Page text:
Sunday 13 November 2011

Matthew 13

Matthew 13 v24/44
I was told of a mural in a Church not far from my home in which is depicted a scene in which people are being driven to  hell. 

Shortly after hearing of this I had occasion to attend a clergy meeting at that Church.  The mural was pointed out to me and I said that I found it hard to distinguish what it meant, when a fellow clergyman said it had not received attention so had faded as we don’t tell people about going to hell now.  I replied, ‘I do’, and he looked at me completely astonished.  However I feel it should be me being astonished.
     When we who are being ordained into the Church of England appear before our Bishop at the Ordination service the Bishops asks, ‘are you persuaded that the holy Scriptures contain sufficiently all doctrine required of necessity for eternal salvation through faith in Jesus Christ? And are you determined out of the said Scriptures to instruct the people committed to your charge and to teach nothing but that which you shall be persuaded may be proved and concluded by the Scriptures?’ We are then asked to affirm our acceptance .There is also the requirement to banish doctrines contrary to God’s Word.   So why do some not conform to Scripture and their affirmation?’
Hell is referred to 48 times in the Bible to my knowledge, and was frequently taught by our Lord Himself. 

The passage in Matthew 13 is a parable about a farmer who sows good seed in the ground but someone sows bad seed when he is not looking.  The bad seed is so like the good it is only discernible when fully grown.  At harvest the reapers sought the good from the bad and burn the bad.

This is not a farming discourse our Lord is giving but a warning of separation and judgement.  The good seed represents those who have chosen to accept and follow Christ, the bad seed that of the evil one (devil, Satan, or call him whatever you will).  Sometime a person may appear to be a good Christian when in fact he/she is not, but on the day of judgement will be sought out and separated. Conversely, a person not thought much of may be a very sincere and good person. We learn therefore not to exercise judgement.

This parable gives many preachers problems as they are unable to face the reality taught in the Bible.  One Vicar said it brought out the worst in some preachers and irreverently referred to those of us who accept our Lord’s strict teaching as ‘tub thumpers’.  This only goes to show there is no one as illiberal as a liberal.

Some people think that Jesus was just trying to frighten us, which raises the question is there something to be frightened of? 

One often finds speed warning signs along a stretch of road telling of speed camera being in operation, which infers there is a penalty for exceeding the limit.  Sometimes this is accompanied by signs telling of the numbers of people killed. Yes they are trying to frighten us, but also reminding us how close to death we can be, and any sensible person will heed the warnings.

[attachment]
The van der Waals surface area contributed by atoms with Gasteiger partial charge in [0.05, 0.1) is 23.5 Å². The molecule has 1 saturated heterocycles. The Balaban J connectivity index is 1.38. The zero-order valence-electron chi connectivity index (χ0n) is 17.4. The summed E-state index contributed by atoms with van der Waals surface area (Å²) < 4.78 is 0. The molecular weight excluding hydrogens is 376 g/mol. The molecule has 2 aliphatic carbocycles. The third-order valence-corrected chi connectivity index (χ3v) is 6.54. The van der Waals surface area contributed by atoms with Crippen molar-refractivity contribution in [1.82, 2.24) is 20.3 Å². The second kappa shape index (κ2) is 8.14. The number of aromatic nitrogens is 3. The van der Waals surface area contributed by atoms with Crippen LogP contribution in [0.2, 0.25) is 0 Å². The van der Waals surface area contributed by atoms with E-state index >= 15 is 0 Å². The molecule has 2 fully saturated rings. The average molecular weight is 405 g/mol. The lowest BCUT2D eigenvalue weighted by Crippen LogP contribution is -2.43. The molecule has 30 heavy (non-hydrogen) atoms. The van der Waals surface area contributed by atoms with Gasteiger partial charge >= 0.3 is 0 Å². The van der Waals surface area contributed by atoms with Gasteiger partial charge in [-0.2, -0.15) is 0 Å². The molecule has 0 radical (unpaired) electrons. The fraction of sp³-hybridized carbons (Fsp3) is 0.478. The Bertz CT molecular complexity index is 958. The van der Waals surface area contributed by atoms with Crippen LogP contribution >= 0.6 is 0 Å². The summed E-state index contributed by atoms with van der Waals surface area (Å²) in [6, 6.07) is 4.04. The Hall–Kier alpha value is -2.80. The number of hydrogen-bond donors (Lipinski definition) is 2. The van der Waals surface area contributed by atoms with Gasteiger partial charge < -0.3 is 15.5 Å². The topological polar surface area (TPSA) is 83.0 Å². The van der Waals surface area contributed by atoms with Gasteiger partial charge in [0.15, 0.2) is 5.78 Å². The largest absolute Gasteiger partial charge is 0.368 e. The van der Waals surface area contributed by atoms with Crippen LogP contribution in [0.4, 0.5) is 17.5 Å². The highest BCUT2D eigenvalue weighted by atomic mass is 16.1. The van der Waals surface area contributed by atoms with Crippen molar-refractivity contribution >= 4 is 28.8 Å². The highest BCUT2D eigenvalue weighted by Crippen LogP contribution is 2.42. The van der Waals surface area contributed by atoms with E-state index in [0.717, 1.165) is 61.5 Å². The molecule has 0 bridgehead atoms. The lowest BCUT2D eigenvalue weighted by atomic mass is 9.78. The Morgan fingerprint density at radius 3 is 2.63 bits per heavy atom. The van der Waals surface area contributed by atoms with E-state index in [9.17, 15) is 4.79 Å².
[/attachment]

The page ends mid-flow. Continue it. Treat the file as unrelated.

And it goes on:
Jesus is here warning us of the consequences of what we face if we reject Him, at the same time showing His love and concern for us. 

Jesus always made it plain that this life is a preparation for eternity, and we face a choice now.  He taught there were two roads in life, a broad one on which there will be many people, and probably causing congestion, and which leads to destruction, and a narrow one where there will be far less travelling on, leading to eternal life.  In other words, two destinies, heaven or hell.  To suggest this to many people, including clergy, is an anathema and fewer preachers are now willing to proclaim it so. 

There are various view held on what finally happens to us when we die. Some believe that is all there is to life everything is finished; others believe everyone goes to heaven for a loving God would never send anyone to hell; ands that is true, the point is many choose to go by their manner of living. 

There is only one authoritative source, the Bible, all else is pure speculation.  There we find Jesus telling, as He does in this parable, of a literal hell.  In fact whenever He spoke of heaven He spoke of the alternative (hell)   Read the story of Lazarus in Luke 16; or. the parable of the sheep and the goats in Matthew 25.

 Heaven must exist so that those who have served the Lord may have their eternal reward for the sufferings they have endured and to fulfil the promise God has made.  Hell must exist for those who have rejected the warnings and lived unworthy and evil lives.  It has been said for the unbeliever this life is the only heaven they will, know and for the believer this is the only hell they will know.  It has also been said the road to hell I s paved with good intentions whilst the road to heaven is paved with the blood of Christ  We each

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